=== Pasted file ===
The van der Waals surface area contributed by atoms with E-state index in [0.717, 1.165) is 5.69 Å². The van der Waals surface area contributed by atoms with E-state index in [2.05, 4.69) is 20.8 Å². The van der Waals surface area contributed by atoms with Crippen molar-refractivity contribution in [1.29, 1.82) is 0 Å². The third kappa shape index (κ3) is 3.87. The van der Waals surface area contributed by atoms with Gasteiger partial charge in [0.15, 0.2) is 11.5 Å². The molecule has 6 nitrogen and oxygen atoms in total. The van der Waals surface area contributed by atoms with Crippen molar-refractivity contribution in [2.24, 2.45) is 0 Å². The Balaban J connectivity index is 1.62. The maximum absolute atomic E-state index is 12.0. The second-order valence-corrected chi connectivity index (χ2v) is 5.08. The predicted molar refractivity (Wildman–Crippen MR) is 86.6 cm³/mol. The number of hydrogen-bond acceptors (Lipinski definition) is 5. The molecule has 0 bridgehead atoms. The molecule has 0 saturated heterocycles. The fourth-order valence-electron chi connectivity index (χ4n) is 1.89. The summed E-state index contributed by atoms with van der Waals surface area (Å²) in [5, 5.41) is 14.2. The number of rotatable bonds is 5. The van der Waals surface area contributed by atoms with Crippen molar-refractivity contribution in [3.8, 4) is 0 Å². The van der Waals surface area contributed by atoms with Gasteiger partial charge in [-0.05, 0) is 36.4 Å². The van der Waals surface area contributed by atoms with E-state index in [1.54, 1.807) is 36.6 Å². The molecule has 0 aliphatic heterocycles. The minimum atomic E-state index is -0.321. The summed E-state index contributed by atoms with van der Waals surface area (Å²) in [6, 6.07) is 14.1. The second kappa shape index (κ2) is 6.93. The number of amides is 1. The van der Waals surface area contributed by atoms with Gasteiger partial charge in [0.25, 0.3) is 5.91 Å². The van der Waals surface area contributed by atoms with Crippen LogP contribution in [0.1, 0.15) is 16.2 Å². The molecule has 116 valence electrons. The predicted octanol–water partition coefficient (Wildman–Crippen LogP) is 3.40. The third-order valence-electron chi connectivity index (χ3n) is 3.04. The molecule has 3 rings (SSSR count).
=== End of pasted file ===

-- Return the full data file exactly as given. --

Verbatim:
The van der Waals surface area contributed by atoms with E-state index in [0.717, 1.165) is 5.69 Å². The van der Waals surface area contributed by atoms with E-state index in [2.05, 4.69) is 20.8 Å². The van der Waals surface area contributed by atoms with Crippen molar-refractivity contribution in [1.29, 1.82) is 0 Å². The third kappa shape index (κ3) is 3.87. The van der Waals surface area contributed by atoms with Gasteiger partial charge in [0.15, 0.2) is 11.5 Å². The molecule has 6 nitrogen and oxygen atoms in total. The van der Waals surface area contributed by atoms with Crippen molar-refractivity contribution in [2.24, 2.45) is 0 Å². The Balaban J connectivity index is 1.62. The maximum absolute atomic E-state index is 12.0. The second-order valence-corrected chi connectivity index (χ2v) is 5.08. The predicted molar refractivity (Wildman–Crippen MR) is 86.6 cm³/mol. The number of hydrogen-bond acceptors (Lipinski definition) is 5. The molecule has 0 bridgehead atoms. The molecule has 0 saturated heterocycles. The fourth-order valence-electron chi connectivity index (χ4n) is 1.89. The summed E-state index contributed by atoms with van der Waals surface area (Å²) in [5, 5.41) is 14.2. The number of rotatable bonds is 5. The van der Waals surface area contributed by atoms with Crippen molar-refractivity contribution in [3.8, 4) is 0 Å². The van der Waals surface area contributed by atoms with Gasteiger partial charge in [-0.05, 0) is 36.4 Å². The van der Waals surface area contributed by atoms with E-state index in [1.54, 1.807) is 36.6 Å². The molecule has 0 aliphatic heterocycles. The minimum atomic E-state index is -0.321. The summed E-state index contributed by atoms with van der Waals surface area (Å²) in [6, 6.07) is 14.1. The second kappa shape index (κ2) is 6.93. The number of amides is 1. The van der Waals surface area contributed by atoms with Gasteiger partial charge in [0.25, 0.3) is 5.91 Å². The van der Waals surface area contributed by atoms with Crippen LogP contribution in [0.1, 0.15) is 16.2 Å². The molecule has 116 valence electrons. The predicted octanol–water partition coefficient (Wildman–Crippen LogP) is 3.40. The third-order valence-electron chi connectivity index (χ3n) is 3.04. The molecule has 3 rings (SSSR count).